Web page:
Brent Chaim Spodek
Happiness comes neither from having every desire satisfied nor from denying that desire exists. It comes from working directly with one’s hands to satisfy longing.
Marcella Kanfer Rolnick
Rather than judging what and when to buy non-essentials for our children or judging their purchases, we give them a relatively modest weekly allowance that they divide into the three compartments: one part wallet (“spend”); one part piggy bank (“save”); and one part tzedakah box (“share”). Here are a few questions that we might ask ourselves regarding how we talk to our children about money and the lure of possessions:
1. Why do you want this item? How might your life be different if you were or were not to get it?
2. Do you have the money to buy it? Is it a good use of money (which is limited for all of us, to a greater or lesser extent)? Is there a better use?
3. Do you have room and time in your life and your home / room for it? If not, what will it replace? Is that a good trade-off?
4. Is it well-made (for what it is) and likely to have some longevity? Or is it junky and likely to end up in the scrap heap soon?
5. Is it a long-experienced desire or a passing fancy?
6. Does it enhance who you are or are becoming? Does it build skills or capacities?
7. Where did it come from? Is there anything problematic about how it was made? If so, how might we mitigate those problematic aspects?
8. Can it wait? Let’s sleep on it and talk about it tomorrow when there is less consumerist urgency.
Jenna Weissman Joselit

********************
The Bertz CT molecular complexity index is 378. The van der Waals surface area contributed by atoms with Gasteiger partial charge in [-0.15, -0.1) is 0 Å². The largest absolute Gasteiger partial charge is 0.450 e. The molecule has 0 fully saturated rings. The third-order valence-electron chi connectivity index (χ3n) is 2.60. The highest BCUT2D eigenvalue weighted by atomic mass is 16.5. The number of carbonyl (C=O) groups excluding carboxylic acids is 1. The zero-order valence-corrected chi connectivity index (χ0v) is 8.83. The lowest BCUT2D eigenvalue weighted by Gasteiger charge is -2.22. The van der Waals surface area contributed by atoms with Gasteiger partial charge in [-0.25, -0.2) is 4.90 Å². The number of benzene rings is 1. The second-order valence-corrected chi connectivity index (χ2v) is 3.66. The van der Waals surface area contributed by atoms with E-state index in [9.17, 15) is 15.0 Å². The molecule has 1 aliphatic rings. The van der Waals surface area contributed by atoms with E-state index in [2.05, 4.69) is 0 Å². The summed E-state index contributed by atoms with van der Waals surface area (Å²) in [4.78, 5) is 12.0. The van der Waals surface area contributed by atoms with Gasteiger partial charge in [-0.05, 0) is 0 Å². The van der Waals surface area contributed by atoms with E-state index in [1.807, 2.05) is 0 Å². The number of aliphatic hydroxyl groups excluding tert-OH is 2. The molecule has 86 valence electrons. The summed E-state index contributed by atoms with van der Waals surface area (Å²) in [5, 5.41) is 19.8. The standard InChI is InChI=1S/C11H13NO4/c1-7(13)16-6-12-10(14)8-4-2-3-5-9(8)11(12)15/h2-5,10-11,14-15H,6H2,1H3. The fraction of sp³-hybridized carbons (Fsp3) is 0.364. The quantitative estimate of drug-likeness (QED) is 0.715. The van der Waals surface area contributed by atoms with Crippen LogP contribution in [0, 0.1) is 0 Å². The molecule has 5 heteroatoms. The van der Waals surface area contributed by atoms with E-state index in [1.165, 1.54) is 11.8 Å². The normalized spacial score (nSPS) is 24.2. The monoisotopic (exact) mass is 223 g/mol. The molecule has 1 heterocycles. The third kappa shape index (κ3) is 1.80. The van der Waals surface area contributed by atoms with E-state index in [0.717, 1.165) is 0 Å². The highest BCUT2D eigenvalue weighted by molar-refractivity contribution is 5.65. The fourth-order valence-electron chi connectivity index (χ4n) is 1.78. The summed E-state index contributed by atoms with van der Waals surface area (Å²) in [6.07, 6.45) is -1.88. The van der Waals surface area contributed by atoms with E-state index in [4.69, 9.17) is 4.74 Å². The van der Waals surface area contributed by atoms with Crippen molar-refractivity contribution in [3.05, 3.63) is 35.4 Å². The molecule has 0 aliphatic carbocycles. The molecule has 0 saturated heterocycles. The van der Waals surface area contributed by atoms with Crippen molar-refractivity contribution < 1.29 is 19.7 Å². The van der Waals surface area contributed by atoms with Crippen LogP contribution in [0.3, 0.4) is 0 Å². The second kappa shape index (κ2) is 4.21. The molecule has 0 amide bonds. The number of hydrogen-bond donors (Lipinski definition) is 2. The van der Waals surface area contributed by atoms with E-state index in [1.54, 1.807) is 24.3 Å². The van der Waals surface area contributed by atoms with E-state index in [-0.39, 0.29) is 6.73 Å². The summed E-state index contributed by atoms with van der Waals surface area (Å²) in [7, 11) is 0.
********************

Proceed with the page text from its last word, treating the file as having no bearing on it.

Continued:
Virtually everywhere you turn in modern day America, materialism — or, more precisely still, the spirit of consumerism — has managed to insinuate itself into the nooks and crannies of Jewish life, transcending denomination.
“And you shall bring no abhorrent thing into your house or you will be under the ban like it. You shall surely despise it and shall surely abhor it, for it is under the ban.” —Deuteronomy 7:26 Simply read, this verse bans the abhorrent from the Jewish home. In doing so, it asks us to
Ruth Messinger & Jordan Namerow E.F. Schumacher’s 1973 classic Small is Beautiful introduced many of us to the concept of “enoughness” — the antidote to scarcity and the moderation of excess. It’s a concept that I hope calibrates my consumption habits wherever I am — at a kiddush lunch in California, a coffee farm in
Noa Kushner Let’s start with this perspective: People who come as consumers to “The Kitchen” (or any Jewish religious community) have more potential for Jewish religious growth than those who don’t show up at all. This is significant because, in San Francisco in 2012, this group — those who don’t attempt any regular Jewish religious
1. What are our moral obligations as consumers? For example, in
a more globalized economy, how do we take into account the conditions of manufacturing what we buy? Are we, as individuals, what we own?
2. What is the changing relationship between production and consumption? Is the Jewish community — by way of independent minyanim and a host of other indie nonprofits — experiencing a blurring between those who “produce” Jewish experiences, learning, etc. and those who “consume” them?
3. What is the impact of the growing costs of “doing” or “consuming” Jewish — from synagogue membership to day school tuition? Are Jewish ritual practices being transformed by a consumer spirit?
Lisa Kempler In his December 2011 Sh’ma essay, “Sharing a Divergent Path,” Bruce Weinstock, my husband, accurately and respectfully depicts my perspective regarding leaving lights on during Shabbat. In fact, my discomfort extends to other standard practices in observant homes, such as leaving on the oven, the air conditioner, or the heat. When Shabbat is
Joshua Avedon The social media revolution is bringing an end to unified brand presentation. Today it is our relationships, rather than direct communication with brand sources, that mediate our perception of brands. Technologies like Facebook, Twitter, and Pinterest all empower individuals to become brand curators for their like-minded peers and social networks. Ultra-niche targeting is